Author + information
- William F. McIntyre, MD∗ (, )
- Jeff S. Healey, MD, MSc,
- P.J. Devereaux, MD, PhD and
- David Conen, MD, MPH
- ↵∗Population Health Research Institute, McMaster University, C3-13A DBCVSRI, 20 Copeland Avenue, Hamilton, Ontario L8L 2X2, Canada
There is uncertainty regarding the long-term prognosis and management of perioperative atrial fibrillation (POAF) that is first detected during hospitalization for noncardiac surgery (1,2). We commend Butt et al. (1) for their recent paper undertaking an important analysis in this field.
The incidence of POAF (0.4%) in the paper by Butt et al. (1) was lower than in other POAF studies, including studies using administrative data (2,3). This could mean that the authors may have missed a significant number of shorter, potentially asymptomatic POAF episodes. On the other hand, the long-term risk of thromboembolism in POAF patients (31.7 events per 1,000 person-years) was higher than in previous studies (3). This could be explained by the selection of higher-risk patients, or by the outcome choice of thromboembolic events—other similar studies have assessed stroke. Finally, although it is tempting to assume that the risk of thromboembolism in the POAF group was secondary to ongoing or recurrent AF, this is unclear. For example, the POISE (Perioperative Ischemic Evaluation) trial demonstrated that POAF was independently associated with an increased stroke risk at 30 days after surgery, and metoprolol compared with placebo decreased the risk of POAF. Despite this, metoprolol significantly increased the risk of stroke (4).
There is also some concern about the author’s findings of similar risks of thromboembolism between POAF and nonvalvular atrial fibrillation (NVAF). The authors defined NVAF as new-onset AF occurring during hospitalization, and 34.6% of patients had AF as a “secondary” diagnosis, with pneumonia being the most common “primary” diagnosis. Thus, the NVAF comparator group may also have included patients with lower-risk AF, and this may have diluted the risk of thromboembolism in this group. The fact that rates of thromboembolism were similar in the POAF and NVAF groups despite nearly double the use of oral anticoagulation (OAC) in the NVAF group also suggests that the POAF group may have had a lower baseline risk of stroke.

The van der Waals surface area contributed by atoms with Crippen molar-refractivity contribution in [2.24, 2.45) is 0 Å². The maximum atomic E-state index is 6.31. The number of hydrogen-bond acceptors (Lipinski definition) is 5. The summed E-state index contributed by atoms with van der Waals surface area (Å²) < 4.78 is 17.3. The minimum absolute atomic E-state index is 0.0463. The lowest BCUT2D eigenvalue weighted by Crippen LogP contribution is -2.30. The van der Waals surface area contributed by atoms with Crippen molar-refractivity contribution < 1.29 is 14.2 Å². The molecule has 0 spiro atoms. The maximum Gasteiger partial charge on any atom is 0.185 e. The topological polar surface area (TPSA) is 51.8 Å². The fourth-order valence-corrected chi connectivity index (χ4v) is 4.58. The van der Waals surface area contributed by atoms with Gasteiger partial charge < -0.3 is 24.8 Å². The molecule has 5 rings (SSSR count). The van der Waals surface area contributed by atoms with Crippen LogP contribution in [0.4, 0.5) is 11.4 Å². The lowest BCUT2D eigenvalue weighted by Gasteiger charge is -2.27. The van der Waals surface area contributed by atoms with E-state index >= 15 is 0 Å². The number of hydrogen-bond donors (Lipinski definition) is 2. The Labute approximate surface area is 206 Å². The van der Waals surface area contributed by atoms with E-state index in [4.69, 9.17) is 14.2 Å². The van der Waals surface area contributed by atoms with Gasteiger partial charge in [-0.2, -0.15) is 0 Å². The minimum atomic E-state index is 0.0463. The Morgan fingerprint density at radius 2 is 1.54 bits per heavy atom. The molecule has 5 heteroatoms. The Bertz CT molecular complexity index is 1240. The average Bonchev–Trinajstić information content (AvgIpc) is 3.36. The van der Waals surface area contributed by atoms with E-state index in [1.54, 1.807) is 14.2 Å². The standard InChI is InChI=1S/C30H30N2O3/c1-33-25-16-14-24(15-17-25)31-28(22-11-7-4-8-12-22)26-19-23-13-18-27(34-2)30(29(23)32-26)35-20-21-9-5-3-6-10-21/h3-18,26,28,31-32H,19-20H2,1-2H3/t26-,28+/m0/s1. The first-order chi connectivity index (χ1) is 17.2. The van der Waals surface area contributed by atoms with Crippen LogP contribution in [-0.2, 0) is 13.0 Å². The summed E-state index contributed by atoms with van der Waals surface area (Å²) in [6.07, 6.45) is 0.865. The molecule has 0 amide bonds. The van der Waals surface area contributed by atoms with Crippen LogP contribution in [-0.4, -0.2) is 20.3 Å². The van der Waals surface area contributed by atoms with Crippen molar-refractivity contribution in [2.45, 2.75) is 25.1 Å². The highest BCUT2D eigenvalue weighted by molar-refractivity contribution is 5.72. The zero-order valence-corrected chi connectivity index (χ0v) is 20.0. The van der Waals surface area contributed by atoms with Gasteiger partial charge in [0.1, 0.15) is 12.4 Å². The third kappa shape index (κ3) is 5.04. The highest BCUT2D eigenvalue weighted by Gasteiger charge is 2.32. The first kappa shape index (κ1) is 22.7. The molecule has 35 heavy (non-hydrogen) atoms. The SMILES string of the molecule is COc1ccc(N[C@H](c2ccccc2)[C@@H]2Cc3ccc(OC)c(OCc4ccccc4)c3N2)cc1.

Some physicians may assume that the effects of OAC in patients with NVAF apply to patients with POAF. However, in the absence of randomized controlled trials, we caution clinicians against the routine use of OAC for patients with new-onset, potentially transient POAF. History provides many examples where assumptions regarding extending treatment efficacy have failed in what were considered similar patient populations (5). We strongly agree with the authors that patients with POAF should be seen as a unique population in whom randomized controlled trials should evaluate the risks and benefits of OAC.
Please note: Dr. Healey has received research grants from Bristol-Myers Squibb and Pfizer. Dr. Devereaux has received research grants from Abbott Diagnostics, Boehringer Ingelheim, Philips Healthcare, and Roche Diagnostics. Drs. McIntyre and Conen have received speaker fees from Servier Canada.
- 2019 American College of Cardiology Foundation
- Butt J.H.,
- Olesen J.B.,
- Havers-Borgersen E.,
- et al.
- McIntyre W.F.,
- Connolly S.J.,
- Healey J.S.
- The TIMI IIIB Investigators